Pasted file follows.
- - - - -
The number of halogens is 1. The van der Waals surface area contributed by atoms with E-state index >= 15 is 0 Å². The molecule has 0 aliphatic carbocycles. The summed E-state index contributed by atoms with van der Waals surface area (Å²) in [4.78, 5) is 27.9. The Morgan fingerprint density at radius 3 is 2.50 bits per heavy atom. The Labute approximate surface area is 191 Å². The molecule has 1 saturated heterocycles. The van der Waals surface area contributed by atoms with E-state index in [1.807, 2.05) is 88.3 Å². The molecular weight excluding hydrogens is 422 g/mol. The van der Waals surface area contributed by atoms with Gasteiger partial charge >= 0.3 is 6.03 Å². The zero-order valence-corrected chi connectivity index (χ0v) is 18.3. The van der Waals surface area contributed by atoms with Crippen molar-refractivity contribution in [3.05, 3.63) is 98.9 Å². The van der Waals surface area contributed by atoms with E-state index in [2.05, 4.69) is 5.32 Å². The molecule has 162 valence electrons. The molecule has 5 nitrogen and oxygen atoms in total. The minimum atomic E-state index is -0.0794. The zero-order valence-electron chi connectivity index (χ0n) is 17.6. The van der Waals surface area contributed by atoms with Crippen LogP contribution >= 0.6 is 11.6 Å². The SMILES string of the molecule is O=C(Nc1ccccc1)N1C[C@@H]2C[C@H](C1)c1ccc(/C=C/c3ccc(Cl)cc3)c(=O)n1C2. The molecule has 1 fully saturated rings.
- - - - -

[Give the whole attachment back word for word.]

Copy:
The number of halogens is 1. The van der Waals surface area contributed by atoms with E-state index >= 15 is 0 Å². The molecule has 0 aliphatic carbocycles. The summed E-state index contributed by atoms with van der Waals surface area (Å²) in [4.78, 5) is 27.9. The Morgan fingerprint density at radius 3 is 2.50 bits per heavy atom. The Labute approximate surface area is 191 Å². The molecule has 1 saturated heterocycles. The van der Waals surface area contributed by atoms with E-state index in [1.807, 2.05) is 88.3 Å². The molecular weight excluding hydrogens is 422 g/mol. The van der Waals surface area contributed by atoms with Gasteiger partial charge >= 0.3 is 6.03 Å². The zero-order valence-corrected chi connectivity index (χ0v) is 18.3. The van der Waals surface area contributed by atoms with Crippen molar-refractivity contribution in [3.05, 3.63) is 98.9 Å². The van der Waals surface area contributed by atoms with E-state index in [2.05, 4.69) is 5.32 Å². The molecule has 162 valence electrons. The molecule has 5 nitrogen and oxygen atoms in total. The minimum atomic E-state index is -0.0794. The zero-order valence-electron chi connectivity index (χ0n) is 17.6. The van der Waals surface area contributed by atoms with Crippen LogP contribution >= 0.6 is 11.6 Å². The SMILES string of the molecule is O=C(Nc1ccccc1)N1C[C@@H]2C[C@H](C1)c1ccc(/C=C/c3ccc(Cl)cc3)c(=O)n1C2. The molecule has 1 fully saturated rings.